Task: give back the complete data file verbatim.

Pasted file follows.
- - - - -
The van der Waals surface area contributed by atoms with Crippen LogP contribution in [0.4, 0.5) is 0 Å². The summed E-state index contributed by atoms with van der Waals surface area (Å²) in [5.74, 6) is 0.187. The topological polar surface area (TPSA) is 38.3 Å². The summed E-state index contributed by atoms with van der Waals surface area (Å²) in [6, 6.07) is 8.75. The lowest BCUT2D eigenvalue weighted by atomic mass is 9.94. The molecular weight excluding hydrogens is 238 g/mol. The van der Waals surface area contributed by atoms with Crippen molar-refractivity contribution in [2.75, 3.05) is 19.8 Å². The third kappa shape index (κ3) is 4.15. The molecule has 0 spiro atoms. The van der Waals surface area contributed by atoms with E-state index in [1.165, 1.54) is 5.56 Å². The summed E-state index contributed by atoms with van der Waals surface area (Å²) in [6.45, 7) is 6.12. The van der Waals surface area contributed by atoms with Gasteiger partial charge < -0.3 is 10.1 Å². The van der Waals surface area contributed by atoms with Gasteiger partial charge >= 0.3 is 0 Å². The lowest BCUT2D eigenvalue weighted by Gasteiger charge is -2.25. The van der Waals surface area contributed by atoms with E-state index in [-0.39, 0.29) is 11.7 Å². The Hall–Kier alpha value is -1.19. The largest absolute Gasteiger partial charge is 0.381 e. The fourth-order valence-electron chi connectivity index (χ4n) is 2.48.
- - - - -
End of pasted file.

The van der Waals surface area contributed by atoms with Crippen LogP contribution in [0.4, 0.5) is 0 Å². The summed E-state index contributed by atoms with van der Waals surface area (Å²) in [5.74, 6) is 0.187. The topological polar surface area (TPSA) is 38.3 Å². The summed E-state index contributed by atoms with van der Waals surface area (Å²) in [6, 6.07) is 8.75. The lowest BCUT2D eigenvalue weighted by atomic mass is 9.94. The molecular weight excluding hydrogens is 238 g/mol. The van der Waals surface area contributed by atoms with Crippen molar-refractivity contribution in [2.75, 3.05) is 19.8 Å². The third kappa shape index (κ3) is 4.15. The molecule has 0 spiro atoms. The van der Waals surface area contributed by atoms with E-state index in [1.165, 1.54) is 5.56 Å². The summed E-state index contributed by atoms with van der Waals surface area (Å²) in [6.45, 7) is 6.12. The van der Waals surface area contributed by atoms with Gasteiger partial charge < -0.3 is 10.1 Å². The van der Waals surface area contributed by atoms with Gasteiger partial charge >= 0.3 is 0 Å². The lowest BCUT2D eigenvalue weighted by Gasteiger charge is -2.25. The van der Waals surface area contributed by atoms with E-state index in [-0.39, 0.29) is 11.7 Å². The Hall–Kier alpha value is -1.19. The largest absolute Gasteiger partial charge is 0.381 e. The fourth-order valence-electron chi connectivity index (χ4n) is 2.48.